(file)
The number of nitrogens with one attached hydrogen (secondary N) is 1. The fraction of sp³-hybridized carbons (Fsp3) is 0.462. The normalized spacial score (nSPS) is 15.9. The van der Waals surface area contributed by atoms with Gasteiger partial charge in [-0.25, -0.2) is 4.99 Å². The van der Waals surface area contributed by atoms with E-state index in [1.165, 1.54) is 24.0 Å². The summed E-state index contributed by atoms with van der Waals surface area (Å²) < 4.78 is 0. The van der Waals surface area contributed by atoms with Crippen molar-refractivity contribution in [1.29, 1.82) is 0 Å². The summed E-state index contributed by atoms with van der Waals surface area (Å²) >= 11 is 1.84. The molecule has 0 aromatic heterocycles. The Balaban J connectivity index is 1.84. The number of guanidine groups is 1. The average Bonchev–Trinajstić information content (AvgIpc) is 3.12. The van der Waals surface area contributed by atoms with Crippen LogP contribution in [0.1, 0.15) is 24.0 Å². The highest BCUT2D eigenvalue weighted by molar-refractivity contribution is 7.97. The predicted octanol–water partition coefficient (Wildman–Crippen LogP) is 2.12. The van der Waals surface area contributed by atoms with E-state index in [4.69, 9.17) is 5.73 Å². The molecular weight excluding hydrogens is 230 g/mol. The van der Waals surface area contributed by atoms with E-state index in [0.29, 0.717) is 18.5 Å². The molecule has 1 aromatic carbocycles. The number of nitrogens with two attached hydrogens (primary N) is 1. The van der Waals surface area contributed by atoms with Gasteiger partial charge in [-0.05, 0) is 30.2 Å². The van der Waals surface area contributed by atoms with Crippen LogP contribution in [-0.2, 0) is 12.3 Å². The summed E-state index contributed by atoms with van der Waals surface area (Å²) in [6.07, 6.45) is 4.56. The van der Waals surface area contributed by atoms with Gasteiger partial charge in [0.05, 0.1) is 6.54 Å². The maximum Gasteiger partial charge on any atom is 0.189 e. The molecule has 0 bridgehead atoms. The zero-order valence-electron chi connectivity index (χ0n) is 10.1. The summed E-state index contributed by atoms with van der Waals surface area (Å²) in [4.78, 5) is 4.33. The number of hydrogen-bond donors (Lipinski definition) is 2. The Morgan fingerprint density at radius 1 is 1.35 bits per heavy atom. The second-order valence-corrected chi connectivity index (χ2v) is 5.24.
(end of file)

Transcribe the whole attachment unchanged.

The number of nitrogens with one attached hydrogen (secondary N) is 1. The fraction of sp³-hybridized carbons (Fsp3) is 0.462. The normalized spacial score (nSPS) is 15.9. The van der Waals surface area contributed by atoms with Gasteiger partial charge in [-0.25, -0.2) is 4.99 Å². The van der Waals surface area contributed by atoms with E-state index in [1.165, 1.54) is 24.0 Å². The summed E-state index contributed by atoms with van der Waals surface area (Å²) < 4.78 is 0. The van der Waals surface area contributed by atoms with Crippen molar-refractivity contribution in [1.29, 1.82) is 0 Å². The summed E-state index contributed by atoms with van der Waals surface area (Å²) >= 11 is 1.84. The molecule has 0 aromatic heterocycles. The Balaban J connectivity index is 1.84. The number of guanidine groups is 1. The average Bonchev–Trinajstić information content (AvgIpc) is 3.12. The van der Waals surface area contributed by atoms with Crippen LogP contribution in [0.1, 0.15) is 24.0 Å². The highest BCUT2D eigenvalue weighted by molar-refractivity contribution is 7.97. The predicted octanol–water partition coefficient (Wildman–Crippen LogP) is 2.12. The van der Waals surface area contributed by atoms with E-state index in [4.69, 9.17) is 5.73 Å². The molecular weight excluding hydrogens is 230 g/mol. The van der Waals surface area contributed by atoms with E-state index in [0.29, 0.717) is 18.5 Å². The molecule has 1 aromatic carbocycles. The number of nitrogens with two attached hydrogens (primary N) is 1. The van der Waals surface area contributed by atoms with Gasteiger partial charge in [-0.05, 0) is 30.2 Å². The van der Waals surface area contributed by atoms with Crippen LogP contribution in [-0.2, 0) is 12.3 Å². The summed E-state index contributed by atoms with van der Waals surface area (Å²) in [6.07, 6.45) is 4.56. The van der Waals surface area contributed by atoms with Gasteiger partial charge in [0.05, 0.1) is 6.54 Å². The maximum Gasteiger partial charge on any atom is 0.189 e. The molecule has 0 bridgehead atoms. The zero-order valence-electron chi connectivity index (χ0n) is 10.1. The summed E-state index contributed by atoms with van der Waals surface area (Å²) in [4.78, 5) is 4.33. The number of hydrogen-bond donors (Lipinski definition) is 2. The Morgan fingerprint density at radius 1 is 1.35 bits per heavy atom. The second-order valence-corrected chi connectivity index (χ2v) is 5.24.